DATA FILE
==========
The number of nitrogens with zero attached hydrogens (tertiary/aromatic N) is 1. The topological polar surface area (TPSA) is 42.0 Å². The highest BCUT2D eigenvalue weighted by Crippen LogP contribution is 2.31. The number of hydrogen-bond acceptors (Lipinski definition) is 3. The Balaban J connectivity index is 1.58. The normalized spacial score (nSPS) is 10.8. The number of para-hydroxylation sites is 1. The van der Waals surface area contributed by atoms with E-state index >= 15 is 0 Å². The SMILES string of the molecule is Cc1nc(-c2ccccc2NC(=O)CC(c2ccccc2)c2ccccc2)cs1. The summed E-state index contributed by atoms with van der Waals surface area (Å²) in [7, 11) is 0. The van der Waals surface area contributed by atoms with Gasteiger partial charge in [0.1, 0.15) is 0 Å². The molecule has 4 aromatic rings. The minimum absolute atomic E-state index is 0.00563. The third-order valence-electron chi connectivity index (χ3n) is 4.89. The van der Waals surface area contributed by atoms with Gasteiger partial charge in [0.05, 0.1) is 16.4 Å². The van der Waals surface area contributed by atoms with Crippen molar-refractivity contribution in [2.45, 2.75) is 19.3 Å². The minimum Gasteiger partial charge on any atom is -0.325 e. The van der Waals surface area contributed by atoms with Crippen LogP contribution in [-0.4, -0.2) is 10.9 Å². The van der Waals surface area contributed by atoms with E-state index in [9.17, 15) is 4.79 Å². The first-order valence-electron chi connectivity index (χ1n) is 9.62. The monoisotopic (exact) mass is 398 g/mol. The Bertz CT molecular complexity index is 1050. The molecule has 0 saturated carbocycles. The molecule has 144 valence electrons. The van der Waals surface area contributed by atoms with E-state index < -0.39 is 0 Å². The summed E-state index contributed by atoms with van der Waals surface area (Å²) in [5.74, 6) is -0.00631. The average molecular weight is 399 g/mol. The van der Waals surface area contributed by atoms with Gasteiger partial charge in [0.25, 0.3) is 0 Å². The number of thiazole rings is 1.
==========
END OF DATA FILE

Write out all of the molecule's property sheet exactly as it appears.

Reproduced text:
The number of nitrogens with zero attached hydrogens (tertiary/aromatic N) is 1. The topological polar surface area (TPSA) is 42.0 Å². The highest BCUT2D eigenvalue weighted by Crippen LogP contribution is 2.31. The number of hydrogen-bond acceptors (Lipinski definition) is 3. The Balaban J connectivity index is 1.58. The normalized spacial score (nSPS) is 10.8. The number of para-hydroxylation sites is 1. The van der Waals surface area contributed by atoms with E-state index >= 15 is 0 Å². The SMILES string of the molecule is Cc1nc(-c2ccccc2NC(=O)CC(c2ccccc2)c2ccccc2)cs1. The summed E-state index contributed by atoms with van der Waals surface area (Å²) in [7, 11) is 0. The van der Waals surface area contributed by atoms with Gasteiger partial charge in [0.1, 0.15) is 0 Å². The molecule has 4 aromatic rings. The minimum absolute atomic E-state index is 0.00563. The third-order valence-electron chi connectivity index (χ3n) is 4.89. The van der Waals surface area contributed by atoms with Gasteiger partial charge in [0.05, 0.1) is 16.4 Å². The van der Waals surface area contributed by atoms with Crippen molar-refractivity contribution in [2.45, 2.75) is 19.3 Å². The minimum Gasteiger partial charge on any atom is -0.325 e. The van der Waals surface area contributed by atoms with Crippen LogP contribution in [-0.4, -0.2) is 10.9 Å². The van der Waals surface area contributed by atoms with E-state index in [9.17, 15) is 4.79 Å². The first-order valence-electron chi connectivity index (χ1n) is 9.62. The monoisotopic (exact) mass is 398 g/mol. The Bertz CT molecular complexity index is 1050. The molecule has 0 saturated carbocycles. The molecule has 144 valence electrons. The van der Waals surface area contributed by atoms with E-state index < -0.39 is 0 Å². The summed E-state index contributed by atoms with van der Waals surface area (Å²) in [5.74, 6) is -0.00631. The average molecular weight is 399 g/mol. The van der Waals surface area contributed by atoms with Gasteiger partial charge in [0.25, 0.3) is 0 Å². The number of thiazole rings is 1.